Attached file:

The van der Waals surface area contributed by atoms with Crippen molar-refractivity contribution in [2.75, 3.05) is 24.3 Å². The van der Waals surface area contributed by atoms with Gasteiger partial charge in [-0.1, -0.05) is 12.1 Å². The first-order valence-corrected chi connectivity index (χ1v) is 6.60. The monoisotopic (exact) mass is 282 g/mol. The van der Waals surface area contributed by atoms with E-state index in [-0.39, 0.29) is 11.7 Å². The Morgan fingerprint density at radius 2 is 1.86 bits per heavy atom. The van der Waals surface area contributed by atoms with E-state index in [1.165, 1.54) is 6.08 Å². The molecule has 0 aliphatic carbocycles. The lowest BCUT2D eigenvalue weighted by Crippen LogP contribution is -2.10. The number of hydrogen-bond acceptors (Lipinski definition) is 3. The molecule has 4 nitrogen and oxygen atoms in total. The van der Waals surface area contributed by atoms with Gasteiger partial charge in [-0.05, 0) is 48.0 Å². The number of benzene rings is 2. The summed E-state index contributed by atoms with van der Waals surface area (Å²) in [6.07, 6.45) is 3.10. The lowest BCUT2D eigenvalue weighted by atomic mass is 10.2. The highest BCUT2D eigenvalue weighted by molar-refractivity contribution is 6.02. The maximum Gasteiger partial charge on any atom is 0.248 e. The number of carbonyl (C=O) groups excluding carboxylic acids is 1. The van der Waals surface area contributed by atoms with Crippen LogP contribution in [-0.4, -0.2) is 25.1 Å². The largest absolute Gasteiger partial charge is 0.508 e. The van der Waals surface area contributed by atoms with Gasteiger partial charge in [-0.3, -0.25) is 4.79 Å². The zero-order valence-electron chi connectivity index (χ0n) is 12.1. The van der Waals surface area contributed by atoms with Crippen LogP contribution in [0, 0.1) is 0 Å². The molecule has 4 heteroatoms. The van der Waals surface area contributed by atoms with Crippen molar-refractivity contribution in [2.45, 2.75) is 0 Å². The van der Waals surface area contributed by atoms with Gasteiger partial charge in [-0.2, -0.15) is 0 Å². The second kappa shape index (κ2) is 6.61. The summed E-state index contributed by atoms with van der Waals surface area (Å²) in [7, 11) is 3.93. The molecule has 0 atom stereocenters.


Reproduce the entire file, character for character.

The van der Waals surface area contributed by atoms with Crippen molar-refractivity contribution in [2.75, 3.05) is 24.3 Å². The van der Waals surface area contributed by atoms with Gasteiger partial charge in [-0.1, -0.05) is 12.1 Å². The first-order valence-corrected chi connectivity index (χ1v) is 6.60. The monoisotopic (exact) mass is 282 g/mol. The van der Waals surface area contributed by atoms with E-state index in [-0.39, 0.29) is 11.7 Å². The Morgan fingerprint density at radius 2 is 1.86 bits per heavy atom. The van der Waals surface area contributed by atoms with E-state index in [1.165, 1.54) is 6.08 Å². The molecule has 0 aliphatic carbocycles. The lowest BCUT2D eigenvalue weighted by Crippen LogP contribution is -2.10. The number of hydrogen-bond acceptors (Lipinski definition) is 3. The molecule has 4 nitrogen and oxygen atoms in total. The van der Waals surface area contributed by atoms with Gasteiger partial charge in [-0.05, 0) is 48.0 Å². The number of benzene rings is 2. The summed E-state index contributed by atoms with van der Waals surface area (Å²) in [6.07, 6.45) is 3.10. The lowest BCUT2D eigenvalue weighted by atomic mass is 10.2. The highest BCUT2D eigenvalue weighted by molar-refractivity contribution is 6.02. The maximum Gasteiger partial charge on any atom is 0.248 e. The number of carbonyl (C=O) groups excluding carboxylic acids is 1. The van der Waals surface area contributed by atoms with Crippen LogP contribution in [-0.4, -0.2) is 25.1 Å². The largest absolute Gasteiger partial charge is 0.508 e. The van der Waals surface area contributed by atoms with Gasteiger partial charge in [-0.3, -0.25) is 4.79 Å². The zero-order valence-electron chi connectivity index (χ0n) is 12.1. The van der Waals surface area contributed by atoms with Crippen LogP contribution in [0, 0.1) is 0 Å². The molecule has 4 heteroatoms. The van der Waals surface area contributed by atoms with Crippen molar-refractivity contribution in [2.45, 2.75) is 0 Å². The van der Waals surface area contributed by atoms with Gasteiger partial charge in [-0.2, -0.15) is 0 Å². The second kappa shape index (κ2) is 6.61. The summed E-state index contributed by atoms with van der Waals surface area (Å²) in [7, 11) is 3.93. The molecule has 0 atom stereocenters.